Constellations certainly isn’t the first dramatic work to explore the idea of alternate timelines, but its strong script and intimate focus on just two characters makes it compelling. The two leads definitely make the most of their roles, and it’s a story that’s prone to provoke some interesting thoughts and conversations. There’s every possibility that you will enjoy it!

Eric Gilde, Ellen Adair Photo by Eric Woolsey Repertory Theatre of St. Louis

Eric Gilde, Ellen Adair
Photo by Eric Woolsey
Repertory Theatre of St. Louis

The Repertory Theatre of St. Louis is presenting Constellations in the Studio Theatre until February 5, 2017.

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A Christmas Carol
Adapted by David H. Bell
From the Novella by Charles Dickens
Directed by Steven Woolf
Repertory Theatre of St. Louis
December 2, 2016

Jerry Vogel, John Rensenhouse Photo by Jerry Naunheim, Jr. Repertory Theatre of St. Louis

Jerry Vogel, John Rensenhouse
Photo by Jerry Naunheim, Jr.
Repertory Theatre of St. Louis

‘Tis the season for holiday-themed shows in the St. Louis theatre scene, and this year, the Rep has brought back a show that used to be staged annually decades ago. A Christmas Carol is the classic Dickens tale that has been adapted many times over the years by various playwrights, in musical and non-musical form. The Rep’s latest production, adapted by David H. Bell and performed previously by several other theatre companies, isn’t really a musical although seasonal carols abound.  It’s a technically stunning, well-cast production that keeps true to the spirit of Dickens.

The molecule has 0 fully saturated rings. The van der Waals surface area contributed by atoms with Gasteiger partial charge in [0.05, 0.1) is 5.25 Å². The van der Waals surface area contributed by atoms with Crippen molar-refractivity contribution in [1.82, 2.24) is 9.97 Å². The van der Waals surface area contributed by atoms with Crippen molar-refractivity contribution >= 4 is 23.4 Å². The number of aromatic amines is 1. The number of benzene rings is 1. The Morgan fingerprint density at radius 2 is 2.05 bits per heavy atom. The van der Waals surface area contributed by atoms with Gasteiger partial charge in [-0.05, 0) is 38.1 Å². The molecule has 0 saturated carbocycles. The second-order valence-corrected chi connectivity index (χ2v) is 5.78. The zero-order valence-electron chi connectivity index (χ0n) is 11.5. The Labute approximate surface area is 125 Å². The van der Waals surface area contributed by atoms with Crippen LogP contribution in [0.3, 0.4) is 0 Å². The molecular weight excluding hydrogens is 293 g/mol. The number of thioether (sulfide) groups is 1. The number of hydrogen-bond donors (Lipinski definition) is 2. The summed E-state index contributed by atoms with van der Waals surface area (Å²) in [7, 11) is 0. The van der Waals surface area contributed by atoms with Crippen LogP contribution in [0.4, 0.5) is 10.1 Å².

As most viewers will already know, A Christmas Carol centers around the crusty, miserly money lender Ebenezer Scrooge, played here by John Rensenhouse.  After Scrooge spends Christmas Eve being his usual Christmas-hating, bah humbugging self, he gets a rude awakening when he’s suddenly visited by the spirit of his old, long-dead business partner Jacob Marley (Joneal Joplin) and warned that three more spirits will be visiting before dawn breaks on Christmas Day.  Through the visits from the ghosts of Christmas Past (Jacqueline Thompson), Present (Jerry Vogel), and Future (Landon Tate Boyle), Scrooge is reminded of what he has lost and what he could still have if he only is able to change his ways. We meet the familiar characters of Scrooge’s clerk Bob Cratchit (Michael James Reed), Cratchit’s wife (Amy Loui) and seven children including the optimistic but ailing Tiny Tim (Owen Hanford), as well as Scrooge’s persistent nephew Fred (Ben Nordstrom), and faces from his past including his former boss Mr. Fezziwig (also Vogel) and his one-time fiancee, Belle (Lana Dvorak).  The end of the story is well-known enough, but what’s important here is how the story is told, with humor, drama, music, and a lot of dazzling effects.

The cast here is excellent, led by the impressive Rensenhouse, who makes Scrooge’s journey and ultimate reformation thoroughly convincing. There’s also strong work by Joplin as a particularly creepy ghost of Jacob Marley,  Vogel in a dual role as the bouncy Fezziwig and a Ghost of Christmas Present who resembles a cross between Santa Claus and a Christmas tree, and Thompson as an ominous Ghost of Christmas Past. There are also strong performances from Nordstrom as the kindly but disappointed (in Scrooge) Fred, Reed as the earnest Bob Cratchit, Loui as Mrs. Cratchit, young Hanford as the lovable Tiny Tim, and Kaley Bender, Justin Leigh Duhon, Kennedy Holmes, Phoenix Lawson, Nathaniel Mahone, and Kara Overlein as the rest of the Cratchit children.  Susie Wall is also excellent in a dual role as Scrooge’s feisty housekeeper Mrs. Dilber and as Mrs. Fezziwig. There’s a strong ensemble as well, playing various characters and augmenting the story with a variety of well-sung Christmas carols, contributing to the overall Victorian holiday atmosphere of the piece.